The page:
There is nothing quite as exquisite as a Madame Alexander Cissy. Released in the early 1950s, Cissy stood 21 inches tall, with a womanly figure and stylish clothing. There are many collectors who are very passionate about this doll. As a result, a “mint” Cissy can command several thousand dollars at auction.
There are few dolls that have attracted the kind of following that the Vogue Ginny inspires. Outrageously popular when she was introduced around 1950, this doll is an eight-inch “toddler doll,” meaning that she has the chubby figure and adorable face of a toddler. Today, Ginny is incredibly popular with collectors.
Fashion doll collectors know that the early Madame Alexander Elise, introduced in 1957, is a very unique doll. The 16-inch tall Elise had jointed ankles, and as a result she was frequently dressed as a ballerina. However, she also came in highly fashionable street dresses, pantsuits, and formal gowns. Today, Elise’s street dresses and formals are the most highly desirable of her outfits.
Muffie has a face unlike most other eight-inch toddler dolls, with eyes spaced wide apart, sultry lashes, and full lips. Although she was one of Vogue Ginny’s competitors, she is more than just a knock-off; she has earned her own place on collectors’ shelves, and generally commands as high a price (or higher than) as Ginny does.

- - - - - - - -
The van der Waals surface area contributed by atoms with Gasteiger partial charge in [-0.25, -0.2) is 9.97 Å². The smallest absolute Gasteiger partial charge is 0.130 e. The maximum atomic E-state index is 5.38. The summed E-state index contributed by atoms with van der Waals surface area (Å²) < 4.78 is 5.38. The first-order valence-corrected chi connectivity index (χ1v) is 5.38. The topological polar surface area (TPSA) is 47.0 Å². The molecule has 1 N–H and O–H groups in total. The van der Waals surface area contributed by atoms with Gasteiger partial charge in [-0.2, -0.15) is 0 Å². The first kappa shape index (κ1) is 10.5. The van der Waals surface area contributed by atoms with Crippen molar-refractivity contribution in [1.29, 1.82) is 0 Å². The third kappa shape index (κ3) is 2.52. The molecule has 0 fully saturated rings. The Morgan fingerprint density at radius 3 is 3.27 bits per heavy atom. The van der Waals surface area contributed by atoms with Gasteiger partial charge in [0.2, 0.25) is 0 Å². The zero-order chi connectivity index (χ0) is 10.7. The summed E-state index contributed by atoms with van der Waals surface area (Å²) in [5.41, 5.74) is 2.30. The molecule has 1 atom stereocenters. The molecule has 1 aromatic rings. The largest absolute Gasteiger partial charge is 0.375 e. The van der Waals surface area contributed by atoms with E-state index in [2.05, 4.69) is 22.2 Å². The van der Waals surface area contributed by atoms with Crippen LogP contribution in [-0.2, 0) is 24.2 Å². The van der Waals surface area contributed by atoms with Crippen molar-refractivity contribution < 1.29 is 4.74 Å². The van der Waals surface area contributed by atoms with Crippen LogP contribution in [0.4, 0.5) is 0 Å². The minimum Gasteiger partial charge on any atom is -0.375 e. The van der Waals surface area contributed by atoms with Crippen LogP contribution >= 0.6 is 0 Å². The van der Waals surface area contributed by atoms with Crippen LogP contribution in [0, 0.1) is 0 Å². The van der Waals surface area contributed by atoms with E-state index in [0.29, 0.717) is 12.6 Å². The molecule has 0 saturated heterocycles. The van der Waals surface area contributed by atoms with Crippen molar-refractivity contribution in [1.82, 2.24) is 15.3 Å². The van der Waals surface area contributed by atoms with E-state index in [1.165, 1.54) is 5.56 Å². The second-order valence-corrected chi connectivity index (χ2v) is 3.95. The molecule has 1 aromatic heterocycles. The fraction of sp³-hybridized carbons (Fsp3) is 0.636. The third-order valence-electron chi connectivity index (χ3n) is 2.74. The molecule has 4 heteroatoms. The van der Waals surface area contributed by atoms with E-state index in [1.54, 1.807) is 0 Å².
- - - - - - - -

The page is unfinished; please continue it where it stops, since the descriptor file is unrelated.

A miniature (and more affordable) version of the glamorous Cissy, Cissette boasts a beautiful wardrobe of street dresses, opera dresses with matching coats, formal gowns, and stylish pantsuits. Her size may be small — a mere nine inches — but she has an abundance of appeal to collectors!
First known as Wendy, and later renamed Alexander-Kins, this doll is Madame Alexander’s answer to the toddler doll craze of the early 1950s. These eight-inch dolls have china complexions, pouty lips, and hundreds of different outfits to keep collectors busy.
Perhaps Madame Alexander’s most beloved face is that of Maggie, the face that was on many “pre-teen” dolls during the 1950s. Maggie wore a variety of outfits, from classic 50s costumes to brides’ and bridesmaids’ dresses, but almost every Maggie made has become an instant favorite.
Few dolls during the 1950s could compete with Madame Alexander’s superior quality, but Arranbee was one of them. With their sweet expressions, “puppy tail” hairdos, adorable school dresses, and beautiful formal gowns, Arranbee Nancy Lee and Nanette dolls are beloved by many collectors.
Perhaps one of the best-known fashion dolls of the late 1950s is Ideal’s Miss Revlon. Miss Revlon spawned many look-alike fashion dolls, such as Horsman’s Cindy, American Character’s Toni, and dozens of cheaper knock-offs. For many collectors, however, Miss Revlon is the quintessential pre-Barbie fashion doll.